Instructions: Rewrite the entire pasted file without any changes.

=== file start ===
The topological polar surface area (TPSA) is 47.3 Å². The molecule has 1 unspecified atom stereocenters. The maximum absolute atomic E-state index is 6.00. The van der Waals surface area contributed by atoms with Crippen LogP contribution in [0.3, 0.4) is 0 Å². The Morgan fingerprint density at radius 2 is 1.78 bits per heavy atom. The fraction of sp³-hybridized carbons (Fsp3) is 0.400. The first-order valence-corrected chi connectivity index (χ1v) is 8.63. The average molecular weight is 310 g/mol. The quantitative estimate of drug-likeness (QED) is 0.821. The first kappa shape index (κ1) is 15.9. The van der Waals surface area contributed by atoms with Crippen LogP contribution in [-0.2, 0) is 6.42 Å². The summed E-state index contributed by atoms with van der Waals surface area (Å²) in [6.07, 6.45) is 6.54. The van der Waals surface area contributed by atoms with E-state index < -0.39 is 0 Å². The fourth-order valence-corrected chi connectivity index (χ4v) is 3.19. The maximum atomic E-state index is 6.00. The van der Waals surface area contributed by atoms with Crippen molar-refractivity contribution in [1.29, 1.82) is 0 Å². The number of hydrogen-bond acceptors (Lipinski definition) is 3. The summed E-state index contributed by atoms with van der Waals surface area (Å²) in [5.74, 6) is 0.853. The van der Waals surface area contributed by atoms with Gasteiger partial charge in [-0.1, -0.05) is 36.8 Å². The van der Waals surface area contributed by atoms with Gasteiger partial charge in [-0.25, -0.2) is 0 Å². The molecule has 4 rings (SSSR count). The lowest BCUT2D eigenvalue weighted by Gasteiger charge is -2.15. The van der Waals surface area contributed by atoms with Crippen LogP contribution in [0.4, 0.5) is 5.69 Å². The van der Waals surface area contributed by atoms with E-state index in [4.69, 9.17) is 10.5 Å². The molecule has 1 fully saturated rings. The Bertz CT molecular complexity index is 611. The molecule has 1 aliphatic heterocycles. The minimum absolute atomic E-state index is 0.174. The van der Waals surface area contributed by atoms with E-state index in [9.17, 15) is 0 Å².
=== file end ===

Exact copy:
The topological polar surface area (TPSA) is 47.3 Å². The molecule has 1 unspecified atom stereocenters. The maximum absolute atomic E-state index is 6.00. The van der Waals surface area contributed by atoms with Crippen LogP contribution in [0.3, 0.4) is 0 Å². The Morgan fingerprint density at radius 2 is 1.78 bits per heavy atom. The fraction of sp³-hybridized carbons (Fsp3) is 0.400. The first-order valence-corrected chi connectivity index (χ1v) is 8.63. The average molecular weight is 310 g/mol. The quantitative estimate of drug-likeness (QED) is 0.821. The first kappa shape index (κ1) is 15.9. The van der Waals surface area contributed by atoms with Crippen LogP contribution in [-0.2, 0) is 6.42 Å². The summed E-state index contributed by atoms with van der Waals surface area (Å²) in [6.07, 6.45) is 6.54. The van der Waals surface area contributed by atoms with E-state index < -0.39 is 0 Å². The fourth-order valence-corrected chi connectivity index (χ4v) is 3.19. The maximum atomic E-state index is 6.00. The van der Waals surface area contributed by atoms with Crippen molar-refractivity contribution in [1.29, 1.82) is 0 Å². The number of hydrogen-bond acceptors (Lipinski definition) is 3. The summed E-state index contributed by atoms with van der Waals surface area (Å²) in [5.74, 6) is 0.853. The van der Waals surface area contributed by atoms with Gasteiger partial charge in [-0.1, -0.05) is 36.8 Å². The van der Waals surface area contributed by atoms with Gasteiger partial charge in [-0.25, -0.2) is 0 Å². The molecule has 4 rings (SSSR count). The lowest BCUT2D eigenvalue weighted by Gasteiger charge is -2.15. The van der Waals surface area contributed by atoms with Crippen LogP contribution in [0.4, 0.5) is 5.69 Å². The van der Waals surface area contributed by atoms with E-state index in [4.69, 9.17) is 10.5 Å². The molecule has 1 fully saturated rings. The Bertz CT molecular complexity index is 611. The molecule has 1 aliphatic heterocycles. The minimum absolute atomic E-state index is 0.174. The van der Waals surface area contributed by atoms with E-state index in [9.17, 15) is 0 Å².